'Ephemeral' - Contact Improv

Contact improvisation, although considered a modern dance technique, has no real rules. The only defining characteristics are that there are two or more people participating, they are moving and at various points they make physical contact. But really, I hesitate to even define it. For me, improvisational dance is the simplest form of expression, and contact improv allows dancers to communicate with each other with selflessness and sincerity. Contact improv is a gift that forces me to stay present. I have learned that it is vital during contact improv to always be connected to my partner—and not necessarily just physically connected. If not by touch, then by sight; if not by breath, then with emotion.

Contact improvisation is an art, and it is a process. I have had the great pleasure of participating in contact improv with fellow dancer and choreographer, Adán Aguilar, for the past five months.  While dancing together we have learned so much useful information about each other. Simply by moving together, we started to naturally pick up on various elements of each other’s movement characteristics, for example: quality, shifts in dynamics, habits with patterns, how we use space, how we use our own bodies, and especially what movement inspires the other person.

These are three things that always happen when Adán and I dance:

  • During our improvisation, I will accidentally whack him in the face at least twice.
  • Adán will ask me to try a seemingly impossible movement or lift that causes my eyebrows to furrow, my arms to cross and my right foot to stomp the floor.... And then we try it.
  • After an amazing and completely connected phrase together, we will stop and say, “What did we just do!?” and then realize we can’t remember. It is lost; it was just meant for that moment.

What I love the most about contact improvisation with Adán is that I must trust him and myself. It is imperative to let go of fear. Fear is crippling in dance, just as it is in life. Releasing fear from dancing has led to a huge shift from where we started. Our movement vocabulary and ability to communicate has flourished. Our stronger connection and understanding of each other has allowed our “conversation” to be more exciting, interesting and fluid.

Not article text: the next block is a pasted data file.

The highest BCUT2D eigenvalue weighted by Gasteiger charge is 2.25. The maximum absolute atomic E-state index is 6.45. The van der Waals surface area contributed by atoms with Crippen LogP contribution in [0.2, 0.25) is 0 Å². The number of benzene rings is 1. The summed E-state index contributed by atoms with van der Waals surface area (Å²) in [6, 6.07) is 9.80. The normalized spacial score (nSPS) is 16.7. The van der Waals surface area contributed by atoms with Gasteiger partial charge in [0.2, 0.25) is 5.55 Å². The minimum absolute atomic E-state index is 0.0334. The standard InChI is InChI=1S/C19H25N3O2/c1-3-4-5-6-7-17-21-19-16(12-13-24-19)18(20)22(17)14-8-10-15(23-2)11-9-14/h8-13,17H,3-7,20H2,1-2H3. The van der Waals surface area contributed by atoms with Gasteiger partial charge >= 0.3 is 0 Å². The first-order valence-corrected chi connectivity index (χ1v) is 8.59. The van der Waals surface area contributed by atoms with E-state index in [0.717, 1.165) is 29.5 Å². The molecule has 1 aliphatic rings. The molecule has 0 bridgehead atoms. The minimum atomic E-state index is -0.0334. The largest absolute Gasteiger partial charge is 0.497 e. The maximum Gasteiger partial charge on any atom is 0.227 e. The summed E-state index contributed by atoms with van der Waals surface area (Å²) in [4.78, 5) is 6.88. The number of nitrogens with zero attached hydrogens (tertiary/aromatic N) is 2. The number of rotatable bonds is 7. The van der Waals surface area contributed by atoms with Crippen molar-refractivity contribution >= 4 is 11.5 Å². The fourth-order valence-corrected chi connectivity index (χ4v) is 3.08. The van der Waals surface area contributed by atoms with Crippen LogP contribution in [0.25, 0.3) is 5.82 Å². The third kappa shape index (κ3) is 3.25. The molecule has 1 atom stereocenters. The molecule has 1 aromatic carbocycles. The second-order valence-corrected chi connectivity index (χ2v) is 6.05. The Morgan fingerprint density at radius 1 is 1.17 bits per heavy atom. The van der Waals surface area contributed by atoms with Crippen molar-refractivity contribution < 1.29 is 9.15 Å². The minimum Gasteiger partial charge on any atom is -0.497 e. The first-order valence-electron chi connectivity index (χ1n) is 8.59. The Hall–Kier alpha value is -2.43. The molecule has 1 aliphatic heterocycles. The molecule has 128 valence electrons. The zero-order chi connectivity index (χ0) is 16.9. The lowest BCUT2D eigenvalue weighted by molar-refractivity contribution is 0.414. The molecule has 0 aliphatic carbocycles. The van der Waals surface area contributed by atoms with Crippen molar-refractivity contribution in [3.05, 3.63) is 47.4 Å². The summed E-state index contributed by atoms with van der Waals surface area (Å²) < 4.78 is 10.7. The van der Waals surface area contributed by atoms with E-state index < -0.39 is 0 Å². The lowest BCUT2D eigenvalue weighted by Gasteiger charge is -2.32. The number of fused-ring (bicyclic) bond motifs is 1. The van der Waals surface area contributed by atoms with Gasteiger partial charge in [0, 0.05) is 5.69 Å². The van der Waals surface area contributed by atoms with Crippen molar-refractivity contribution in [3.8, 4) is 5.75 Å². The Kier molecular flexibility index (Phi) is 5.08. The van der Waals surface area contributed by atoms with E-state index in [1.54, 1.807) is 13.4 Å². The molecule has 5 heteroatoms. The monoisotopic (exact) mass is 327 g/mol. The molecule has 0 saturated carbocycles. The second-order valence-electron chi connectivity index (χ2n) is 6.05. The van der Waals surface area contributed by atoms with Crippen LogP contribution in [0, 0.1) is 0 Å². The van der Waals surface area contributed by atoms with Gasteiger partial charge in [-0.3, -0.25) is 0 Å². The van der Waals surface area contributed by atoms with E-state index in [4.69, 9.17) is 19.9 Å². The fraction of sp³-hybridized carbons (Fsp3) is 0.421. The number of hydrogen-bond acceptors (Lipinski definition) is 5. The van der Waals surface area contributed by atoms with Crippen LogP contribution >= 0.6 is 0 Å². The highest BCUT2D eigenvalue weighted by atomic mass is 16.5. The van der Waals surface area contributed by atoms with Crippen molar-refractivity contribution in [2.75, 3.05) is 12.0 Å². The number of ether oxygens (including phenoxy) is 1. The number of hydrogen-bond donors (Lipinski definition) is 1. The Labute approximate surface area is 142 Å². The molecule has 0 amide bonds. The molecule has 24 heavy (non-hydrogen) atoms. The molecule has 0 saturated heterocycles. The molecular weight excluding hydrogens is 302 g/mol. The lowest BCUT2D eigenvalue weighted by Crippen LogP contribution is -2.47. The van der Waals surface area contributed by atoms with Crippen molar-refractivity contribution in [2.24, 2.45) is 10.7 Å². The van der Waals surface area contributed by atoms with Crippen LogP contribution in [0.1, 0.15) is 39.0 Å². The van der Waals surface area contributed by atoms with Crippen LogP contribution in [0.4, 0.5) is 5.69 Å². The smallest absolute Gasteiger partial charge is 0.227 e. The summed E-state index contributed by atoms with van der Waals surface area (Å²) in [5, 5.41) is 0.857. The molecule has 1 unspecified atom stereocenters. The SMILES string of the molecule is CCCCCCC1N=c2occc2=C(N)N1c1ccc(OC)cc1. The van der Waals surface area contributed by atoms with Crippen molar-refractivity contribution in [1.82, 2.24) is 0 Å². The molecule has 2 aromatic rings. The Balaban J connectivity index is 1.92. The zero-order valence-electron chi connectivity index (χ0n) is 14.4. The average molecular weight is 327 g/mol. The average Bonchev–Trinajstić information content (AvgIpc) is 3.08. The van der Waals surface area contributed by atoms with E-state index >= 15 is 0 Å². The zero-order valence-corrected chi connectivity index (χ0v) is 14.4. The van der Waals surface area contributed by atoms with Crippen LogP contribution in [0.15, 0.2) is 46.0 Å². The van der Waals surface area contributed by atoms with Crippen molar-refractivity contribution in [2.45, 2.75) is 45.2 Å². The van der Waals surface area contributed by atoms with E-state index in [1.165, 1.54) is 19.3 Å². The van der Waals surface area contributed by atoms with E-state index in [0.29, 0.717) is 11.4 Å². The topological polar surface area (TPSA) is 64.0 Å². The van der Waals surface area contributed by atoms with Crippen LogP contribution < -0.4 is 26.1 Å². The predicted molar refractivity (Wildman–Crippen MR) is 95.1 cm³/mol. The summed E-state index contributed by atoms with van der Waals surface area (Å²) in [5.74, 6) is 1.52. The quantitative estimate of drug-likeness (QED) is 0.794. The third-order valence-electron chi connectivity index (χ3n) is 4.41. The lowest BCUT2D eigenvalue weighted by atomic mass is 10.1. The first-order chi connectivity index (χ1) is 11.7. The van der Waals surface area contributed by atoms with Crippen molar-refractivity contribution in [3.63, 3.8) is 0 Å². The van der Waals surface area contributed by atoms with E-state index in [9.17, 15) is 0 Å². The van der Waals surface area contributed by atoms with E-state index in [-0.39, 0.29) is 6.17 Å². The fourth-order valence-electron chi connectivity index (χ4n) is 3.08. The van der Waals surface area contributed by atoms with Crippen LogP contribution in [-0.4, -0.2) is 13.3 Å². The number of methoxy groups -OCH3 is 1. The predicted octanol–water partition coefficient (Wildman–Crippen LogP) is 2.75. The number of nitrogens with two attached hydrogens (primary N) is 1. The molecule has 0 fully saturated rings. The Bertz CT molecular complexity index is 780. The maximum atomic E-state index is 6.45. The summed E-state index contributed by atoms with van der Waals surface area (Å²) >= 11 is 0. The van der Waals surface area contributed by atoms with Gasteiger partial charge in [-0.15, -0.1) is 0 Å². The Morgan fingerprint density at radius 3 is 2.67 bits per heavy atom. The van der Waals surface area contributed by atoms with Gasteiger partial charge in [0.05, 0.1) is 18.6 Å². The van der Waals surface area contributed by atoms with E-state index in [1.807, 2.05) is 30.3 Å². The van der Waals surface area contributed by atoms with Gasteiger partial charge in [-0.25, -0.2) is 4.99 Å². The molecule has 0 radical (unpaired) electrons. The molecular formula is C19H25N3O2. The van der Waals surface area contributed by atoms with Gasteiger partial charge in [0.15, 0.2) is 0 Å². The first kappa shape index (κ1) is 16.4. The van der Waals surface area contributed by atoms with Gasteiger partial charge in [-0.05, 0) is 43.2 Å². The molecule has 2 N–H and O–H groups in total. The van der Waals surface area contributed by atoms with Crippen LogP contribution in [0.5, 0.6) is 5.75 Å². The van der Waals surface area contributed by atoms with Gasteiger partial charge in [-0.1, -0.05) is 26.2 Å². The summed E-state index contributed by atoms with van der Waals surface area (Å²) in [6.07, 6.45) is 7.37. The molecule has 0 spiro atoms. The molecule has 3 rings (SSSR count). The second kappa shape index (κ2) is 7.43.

Improv Dance

The video in this article captures the final contact improvisation between Adán and me. Nothing in this video was planned. It was purely organic. We walked into the studio, warmed up and started to dance. The name of this video is “Ephemeral,” which means simply “lasting for a very short time.” This name was chosen because Adán and I knew we would have this time together and that it would be short-lived. I am grateful for the opportunity to learn from a mover as intelligent and dynamic as Adán and to have captured this final improvisation together.

In the paragraphs that follow, I’ve attempted to recreate my experience dancing with Adán. It includes my observations as well as my inner dialogue:

We start with a breath, a handshake and a hug. We shift weight. My senses are heightened. I say to myself, Let go. I move; we move. What is our tone? What is this moment? Follow his lead. Stay connected. Take initiative.

It is an investigation of our selves. It is an investigation of each other. Invite him in. Breathe. Feel him; he constantly moves to support me. The sensation of touching another brings up a lot: a sense of vulnerability, the feeling of being nourished. The music brings up more: unclear sensations from my past.

Use your breath. Find opposition. Don’t get stuck in the same movement. Travel somewhere new. We are strength; we support each other. We are light; we find air. To confront frustration, or to just let it be and smile? He smiles. Yes, smile.

The music is everything. It leads us. When we connect, it feels beautiful. And then we miss, bump, trip, fall. Don’t resist. Just keep moving. As much as I want to think, to plan, there is no time. We find the next path. We are grateful to feel so alive and free. We speak through movement and learn it is enough.